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Bulimia nervosa in adolescents: prevalence and treatment challenges

Authors Hail L, Le Grange D

Received 29 September 2017

Accepted for publication 17 November 2017

Published 4 January 2018 Volume 2018:9 Pages 11—16


Checked for plagiarism Yes

Review by Single-blind

Peer reviewers approved by Dr Amy Norman

Peer reviewer comments 2

Editor who approved publication: Professor Alastair Sutcliffe

Lisa Hail, Daniel Le Grange

Department of Psychiatry, University of California, San Francisco, CA, USA

Abstract: Bulimia nervosa (BN) is a serious psychiatric illness that typically develops during adolescence or young adulthood, rendering adolescents a target for early intervention. Despite the increasing research devoted to the treatment of youth with anorexia nervosa (AN) and adults with BN, there remains a dearth of evidence for treating younger individuals with BN. To date, there have been four published randomized controlled trials comparing psychosocial treatments, leaving significant room to improve treatment outcomes. Family-based treatment is the leading treatment for youth with AN, while cognitive-behavioral therapy is the leading intervention for adults with BN. Involving caregivers in treatment shows promising results, however, additional research is needed to investigate ways in which this treatment can be adapted further to achieve higher rates of recovery.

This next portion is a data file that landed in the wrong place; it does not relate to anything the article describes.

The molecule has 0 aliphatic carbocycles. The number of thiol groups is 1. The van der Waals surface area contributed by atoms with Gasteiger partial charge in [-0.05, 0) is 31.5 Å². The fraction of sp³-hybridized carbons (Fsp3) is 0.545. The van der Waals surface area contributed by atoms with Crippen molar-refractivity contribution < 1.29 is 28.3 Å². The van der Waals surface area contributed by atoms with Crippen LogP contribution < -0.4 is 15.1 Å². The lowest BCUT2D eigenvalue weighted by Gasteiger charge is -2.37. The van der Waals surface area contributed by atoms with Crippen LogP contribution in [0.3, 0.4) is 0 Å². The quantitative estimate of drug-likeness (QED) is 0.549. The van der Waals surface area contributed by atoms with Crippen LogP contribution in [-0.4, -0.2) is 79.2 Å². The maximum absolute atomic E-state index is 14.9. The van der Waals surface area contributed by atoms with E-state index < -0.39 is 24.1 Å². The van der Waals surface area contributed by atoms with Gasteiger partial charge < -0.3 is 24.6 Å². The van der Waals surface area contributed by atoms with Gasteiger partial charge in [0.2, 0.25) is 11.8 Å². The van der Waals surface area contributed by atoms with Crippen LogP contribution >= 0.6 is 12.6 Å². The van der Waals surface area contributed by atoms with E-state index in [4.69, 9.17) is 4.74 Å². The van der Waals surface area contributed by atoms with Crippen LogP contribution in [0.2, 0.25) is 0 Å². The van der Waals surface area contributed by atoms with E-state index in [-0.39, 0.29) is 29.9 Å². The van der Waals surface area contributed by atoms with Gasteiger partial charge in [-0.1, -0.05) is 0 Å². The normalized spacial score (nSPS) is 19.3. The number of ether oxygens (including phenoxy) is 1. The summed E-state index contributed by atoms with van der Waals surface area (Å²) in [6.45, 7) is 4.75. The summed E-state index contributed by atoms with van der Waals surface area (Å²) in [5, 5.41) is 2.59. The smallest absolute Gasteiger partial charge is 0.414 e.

Keywords: eating disorders, youth, family-based treatment, cognitive behavioral therapy, psychodynamic therapy, psychopharmacological treatment, evidence based treatment